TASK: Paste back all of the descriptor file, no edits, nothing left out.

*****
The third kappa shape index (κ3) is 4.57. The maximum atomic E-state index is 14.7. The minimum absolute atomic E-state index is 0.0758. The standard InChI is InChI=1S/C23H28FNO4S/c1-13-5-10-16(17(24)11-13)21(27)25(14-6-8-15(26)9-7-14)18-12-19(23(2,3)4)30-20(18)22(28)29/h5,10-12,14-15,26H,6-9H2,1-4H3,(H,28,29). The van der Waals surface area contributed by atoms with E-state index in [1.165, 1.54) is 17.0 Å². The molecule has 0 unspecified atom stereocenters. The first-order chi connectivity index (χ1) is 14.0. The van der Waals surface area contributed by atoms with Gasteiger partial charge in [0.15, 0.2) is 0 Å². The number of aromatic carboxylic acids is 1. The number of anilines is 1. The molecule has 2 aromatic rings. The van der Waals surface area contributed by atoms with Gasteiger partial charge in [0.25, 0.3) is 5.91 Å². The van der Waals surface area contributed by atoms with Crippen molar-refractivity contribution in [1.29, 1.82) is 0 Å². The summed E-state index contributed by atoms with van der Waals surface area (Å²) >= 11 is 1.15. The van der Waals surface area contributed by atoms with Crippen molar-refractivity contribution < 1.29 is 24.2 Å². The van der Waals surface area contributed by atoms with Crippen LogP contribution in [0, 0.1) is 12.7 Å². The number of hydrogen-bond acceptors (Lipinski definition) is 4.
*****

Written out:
The third kappa shape index (κ3) is 4.57. The maximum atomic E-state index is 14.7. The minimum absolute atomic E-state index is 0.0758. The standard InChI is InChI=1S/C23H28FNO4S/c1-13-5-10-16(17(24)11-13)21(27)25(14-6-8-15(26)9-7-14)18-12-19(23(2,3)4)30-20(18)22(28)29/h5,10-12,14-15,26H,6-9H2,1-4H3,(H,28,29). The van der Waals surface area contributed by atoms with E-state index in [1.165, 1.54) is 17.0 Å². The molecule has 0 unspecified atom stereocenters. The first-order chi connectivity index (χ1) is 14.0. The van der Waals surface area contributed by atoms with Gasteiger partial charge in [0.15, 0.2) is 0 Å². The number of aromatic carboxylic acids is 1. The number of anilines is 1. The molecule has 2 aromatic rings. The van der Waals surface area contributed by atoms with Gasteiger partial charge in [0.25, 0.3) is 5.91 Å². The van der Waals surface area contributed by atoms with Crippen molar-refractivity contribution in [1.29, 1.82) is 0 Å². The summed E-state index contributed by atoms with van der Waals surface area (Å²) >= 11 is 1.15. The van der Waals surface area contributed by atoms with Crippen molar-refractivity contribution < 1.29 is 24.2 Å². The van der Waals surface area contributed by atoms with Crippen LogP contribution in [0, 0.1) is 12.7 Å². The number of hydrogen-bond acceptors (Lipinski definition) is 4.